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Dayton Gun Charge Attorney

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Dayton Gun Charge Attorney

The gun laws in Ohio have changed a lot in the past couple of years, and as experienced Dayton gun charge attorneys, we’ve seen many clients who’ve been wrongly incarcerated for having a gun on them that they legally had the right to carry. That being said, let’s take a look at the current gun laws in Ohio. 

What Are the New Gun Laws in Ohio for 2022?

Former Attorney General of Ohio and current Governor, Mike Dewine, has recently made it super easy for anyone wanting to attain a weapon to do so. This is because of the fact that in mid-March of this year, he made the decision to sign into law the right for citizens to have a concealed weapon on their person and/or in their vehicles with or without the proper training, background checks, or permitting provisions, according to the Ohio Capital-Journal

Even after getting polarized responses from the public about the Stand Your Ground Bill that he signed in January of 2019 (SB175, as reported by the Statehouse News Bureau), Dewine moved forward with putting his signature on this new bill this past Spring, signing it into law.

What this did was basically take the right to bear arms in the State of Ohio to the next level. And, as experienced Dayton gun charge attorneys, we’ve seen numerous clients who have been arrested and charged wrongfully for exercising their right to have a concealed weapon. 

What Would Disqualify Someone From Carrying a Gun in Ohio?

With the newer and now much looser gun laws in Ohio, run-ins with law enforcement by citizens who are in possession of a concealed firearm should go a lot differently now.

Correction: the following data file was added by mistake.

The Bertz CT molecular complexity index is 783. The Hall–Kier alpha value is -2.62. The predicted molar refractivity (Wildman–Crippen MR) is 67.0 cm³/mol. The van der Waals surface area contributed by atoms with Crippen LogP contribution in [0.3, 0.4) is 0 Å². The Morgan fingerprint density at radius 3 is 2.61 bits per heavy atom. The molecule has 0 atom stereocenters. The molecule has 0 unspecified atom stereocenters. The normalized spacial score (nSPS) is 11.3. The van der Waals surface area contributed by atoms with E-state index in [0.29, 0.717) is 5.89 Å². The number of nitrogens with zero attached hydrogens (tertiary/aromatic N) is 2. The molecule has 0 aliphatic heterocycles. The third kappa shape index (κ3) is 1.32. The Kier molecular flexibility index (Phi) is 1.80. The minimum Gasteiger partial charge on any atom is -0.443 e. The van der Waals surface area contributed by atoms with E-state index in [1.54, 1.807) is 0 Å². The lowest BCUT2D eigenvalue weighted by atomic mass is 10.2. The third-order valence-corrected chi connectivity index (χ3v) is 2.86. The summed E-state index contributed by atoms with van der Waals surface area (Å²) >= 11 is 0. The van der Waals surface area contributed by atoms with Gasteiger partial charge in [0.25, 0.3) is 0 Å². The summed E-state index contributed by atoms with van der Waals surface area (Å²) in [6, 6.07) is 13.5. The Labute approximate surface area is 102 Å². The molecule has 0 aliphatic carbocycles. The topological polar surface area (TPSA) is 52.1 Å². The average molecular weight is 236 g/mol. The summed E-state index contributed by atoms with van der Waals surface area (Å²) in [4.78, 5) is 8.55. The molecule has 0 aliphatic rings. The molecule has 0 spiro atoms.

For example, if someone is stopped by the police on the highway, they are not even required to have their Concealed Handgun License (CHL) on them if they happen to have a weapon in their glove compartment. They just need to let the police officer know that they do have a gun in the car if and when the police officer asks. The law is very loose, but you still can’t carry a gun inside of a school, inside of businesses that don’t allow guns on their premises, or in the courthouse. 

There are also a few other things that would disqualify you from carrying a concealed weapon, such as if you are a convicted felon. Other disqualifying factors in Ohio could be drug offenses, violent misdemeanors, negligent assault, or an effort to commit any of these crimes. 

Contact Your Dayton Gun Charge Attorney

If you feel like you have been wrongly arrested for having a concealed firearm on your person or in your vehicle, then don’t hesitate to contact us at The VanNoy Firm today for a consultation.

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